Two nights ago at Houston’s Angelika Film Center, one of the stars of Restrepo — Sgt. Misha Pemble-Belkin — dropped by for a q & a. The following day Culturemap‘s Joe Leydon (who may or may not have conducted the interview with Pemble-Belkin) posted an admiring account of his visit.
Restrepo is a narrowly focused, bravely captured documentary about U.S. troops fighting in Afghanistan’s Korangal Valley from ’07 to ’08. Pemble-Belkin, now stationed at Louisiana’s Fort Polk, was one of those interviewed and befriended by co-directors Sebastian Junger and Tim Hetherington during their year-long stay.
For my money Leydon’s article seems a little too obliging, primarily because it mentions but doesn’t begin to explore an idea that’s been seeping through here and there, which is that Restrepo is a pro-war, support-the-troops, emotional-propaganda piece wrapped in allegedly neutralist observational verite clothing.
The apparent bottom line is that Junger and Hetherington, like many embedded war journalists before them, “fell in love” with their subjects, and in so doing evolved into supporters of the U.S. Afghanistan campaign. It seems as if they were unable to separate their feelings for the troops and the war that has taken the lives of over 1000 Americans. It’s been reported that Junger has recently been pushing a stay-the-course policy on news talk shows.
Pemble-Belkin obviously knows whereof he speaks and has an absolute right to say what he’s learned and believes about the war in Afghanistan. But reading that he wants to stay in the Army “until we win the war…I don’t want it to go on until my children are old enough to have to go over there” made me furious.
“Win” in Afghanistan? We’re not even stalemating over there. The effort is doomed and we’re on a timetable to evacuate. On top of which the movie doesn’t even explain that U.S. military command pulled out of the Korangal Valley last fall because they could see it was a losing effort.
It is bothersome that Leydon, the good host and gentle inquisitor, doesn’t even tip-toe into this, much less address Pemble-Belkin’s delusion that we might “win” over there. And yet he lets him get away with “politely but firmly” declining to answer “what he calls ‘political questions.'”
Let me explain something. Everything involved in the fighting of a war is political, and all questions about any aspect of that war, including a friendly documentary that presents a highly selective, grunt’s-eye view, are political. And anyone who stands up for the honest but restricted reporting in Restrepo is standing up for its roundabout pro-war stance. So Pemble-Belkin driving from Ft. Polk to Houston on a motorcycle to take part in the Angelika interview, was, in every sense of the term, a political act. Because in so doing he’s taking part in the Restrepo smokescreen, which is the filmmakers trying to pretend that it’s not political by focusing solely on the day-to-day lives of soldiers and saying, “Isn’t it fascinating and touching the way these guys just hang in there and do their job and survive and shit?”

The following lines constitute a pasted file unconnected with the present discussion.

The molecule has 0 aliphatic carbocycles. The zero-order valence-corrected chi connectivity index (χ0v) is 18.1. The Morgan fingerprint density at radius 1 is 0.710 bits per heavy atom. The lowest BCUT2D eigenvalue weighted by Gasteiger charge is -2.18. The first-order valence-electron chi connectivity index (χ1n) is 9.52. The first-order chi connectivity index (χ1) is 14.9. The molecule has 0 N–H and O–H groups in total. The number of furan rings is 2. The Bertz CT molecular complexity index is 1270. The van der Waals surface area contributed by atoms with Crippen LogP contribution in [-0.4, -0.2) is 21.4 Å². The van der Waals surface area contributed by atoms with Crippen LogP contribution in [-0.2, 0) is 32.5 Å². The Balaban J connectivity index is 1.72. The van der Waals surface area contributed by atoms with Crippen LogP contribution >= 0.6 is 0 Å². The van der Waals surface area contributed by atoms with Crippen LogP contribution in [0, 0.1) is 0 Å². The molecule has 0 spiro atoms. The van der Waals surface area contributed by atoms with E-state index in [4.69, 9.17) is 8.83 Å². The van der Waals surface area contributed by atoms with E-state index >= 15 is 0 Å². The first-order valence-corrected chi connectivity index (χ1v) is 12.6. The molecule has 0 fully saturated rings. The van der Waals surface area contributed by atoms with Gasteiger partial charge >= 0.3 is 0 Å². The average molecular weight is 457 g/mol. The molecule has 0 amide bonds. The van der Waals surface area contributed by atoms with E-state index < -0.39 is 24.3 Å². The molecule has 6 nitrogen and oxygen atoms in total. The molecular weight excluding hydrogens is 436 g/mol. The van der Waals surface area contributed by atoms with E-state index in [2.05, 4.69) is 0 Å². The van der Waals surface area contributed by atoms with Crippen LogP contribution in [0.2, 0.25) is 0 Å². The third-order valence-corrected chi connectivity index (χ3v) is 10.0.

Never trust anyone who says he’d rather not get into political questions. That’s a total chickenshit dodge.
Here’s how I put it in an HE piece called “Afghanistan Bananistan“:
“The kind of frankness that Restrepo is offering is, to put it mildly, selective. For realism’s sake Restrepo chooses to isolate its audience inside the insular operational mentality of the grunts — ‘get it done,’ ‘fill up more sandbags,’ ‘ours not to reason why’ and so on. In so doing it misleads and distorts in a way that any fair-minded person would and should find infuriating. Is there any other way to describe a decision to keep viewers ignorant about any broader considerations — anything factual or looming in a political/tactical/situational sense — that might impact the fate of the subjects, or their mission?
“Imagine a documentary about the day-to-day life of Steve Schmidt, John McCain‘s ’08 presidential campaign manager, that ignores how the campaign is going and instead focuses on Schmidt’s relationship with his family and his dentist and his kids’ homework and his visits to a local cafe and his dealings with the guy who mows the lawn once a week. What would you call that approach? Thorough? Honest?”
I thought it was odd, by the way, that neither Leydon nor his Culturemap editor[s] felt it inecessary to include a photo of Pemble-Belkin. They couldn’t snap a picture and post it? Here’s a link to a photo of Pemble-Belkin as captured in the film.